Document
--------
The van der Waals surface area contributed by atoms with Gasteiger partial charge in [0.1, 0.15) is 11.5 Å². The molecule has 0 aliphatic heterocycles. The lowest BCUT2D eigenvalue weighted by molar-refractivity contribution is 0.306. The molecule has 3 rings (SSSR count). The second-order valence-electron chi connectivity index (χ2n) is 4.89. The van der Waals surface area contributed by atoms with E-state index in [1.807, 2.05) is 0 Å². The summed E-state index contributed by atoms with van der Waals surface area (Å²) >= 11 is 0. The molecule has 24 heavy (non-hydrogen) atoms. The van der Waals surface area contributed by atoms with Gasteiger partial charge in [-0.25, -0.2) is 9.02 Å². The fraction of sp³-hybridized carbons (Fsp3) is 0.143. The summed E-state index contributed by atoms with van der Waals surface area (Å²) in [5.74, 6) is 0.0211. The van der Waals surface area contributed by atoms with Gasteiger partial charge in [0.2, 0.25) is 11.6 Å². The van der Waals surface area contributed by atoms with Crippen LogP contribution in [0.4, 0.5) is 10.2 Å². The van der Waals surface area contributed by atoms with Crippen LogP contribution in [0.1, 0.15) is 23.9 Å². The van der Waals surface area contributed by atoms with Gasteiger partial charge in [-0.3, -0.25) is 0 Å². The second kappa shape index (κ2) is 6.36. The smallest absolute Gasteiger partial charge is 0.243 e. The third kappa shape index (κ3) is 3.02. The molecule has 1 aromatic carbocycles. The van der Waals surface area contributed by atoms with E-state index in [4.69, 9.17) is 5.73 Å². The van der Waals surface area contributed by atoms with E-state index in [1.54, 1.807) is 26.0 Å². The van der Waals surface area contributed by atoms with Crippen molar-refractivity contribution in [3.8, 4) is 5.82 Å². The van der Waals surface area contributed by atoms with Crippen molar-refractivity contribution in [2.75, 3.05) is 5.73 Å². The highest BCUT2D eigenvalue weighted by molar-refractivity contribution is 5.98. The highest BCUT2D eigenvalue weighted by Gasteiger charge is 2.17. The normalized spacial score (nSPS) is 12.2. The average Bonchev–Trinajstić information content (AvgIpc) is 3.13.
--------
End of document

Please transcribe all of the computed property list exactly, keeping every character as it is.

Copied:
The van der Waals surface area contributed by atoms with Gasteiger partial charge in [0.1, 0.15) is 11.5 Å². The molecule has 0 aliphatic heterocycles. The lowest BCUT2D eigenvalue weighted by molar-refractivity contribution is 0.306. The molecule has 3 rings (SSSR count). The second-order valence-electron chi connectivity index (χ2n) is 4.89. The van der Waals surface area contributed by atoms with E-state index in [1.807, 2.05) is 0 Å². The summed E-state index contributed by atoms with van der Waals surface area (Å²) >= 11 is 0. The molecule has 24 heavy (non-hydrogen) atoms. The van der Waals surface area contributed by atoms with Gasteiger partial charge in [-0.25, -0.2) is 9.02 Å². The fraction of sp³-hybridized carbons (Fsp3) is 0.143. The summed E-state index contributed by atoms with van der Waals surface area (Å²) in [5.74, 6) is 0.0211. The van der Waals surface area contributed by atoms with Gasteiger partial charge in [0.2, 0.25) is 11.6 Å². The van der Waals surface area contributed by atoms with Crippen LogP contribution in [0.4, 0.5) is 10.2 Å². The van der Waals surface area contributed by atoms with Crippen LogP contribution in [0.1, 0.15) is 23.9 Å². The van der Waals surface area contributed by atoms with Gasteiger partial charge in [-0.3, -0.25) is 0 Å². The second kappa shape index (κ2) is 6.36. The smallest absolute Gasteiger partial charge is 0.243 e. The third kappa shape index (κ3) is 3.02. The molecule has 1 aromatic carbocycles. The van der Waals surface area contributed by atoms with E-state index in [4.69, 9.17) is 5.73 Å². The van der Waals surface area contributed by atoms with E-state index in [1.54, 1.807) is 26.0 Å². The van der Waals surface area contributed by atoms with Crippen molar-refractivity contribution in [3.8, 4) is 5.82 Å². The van der Waals surface area contributed by atoms with Crippen molar-refractivity contribution in [2.75, 3.05) is 5.73 Å². The highest BCUT2D eigenvalue weighted by molar-refractivity contribution is 5.98. The highest BCUT2D eigenvalue weighted by Gasteiger charge is 2.17. The normalized spacial score (nSPS) is 12.2. The average Bonchev–Trinajstić information content (AvgIpc) is 3.13.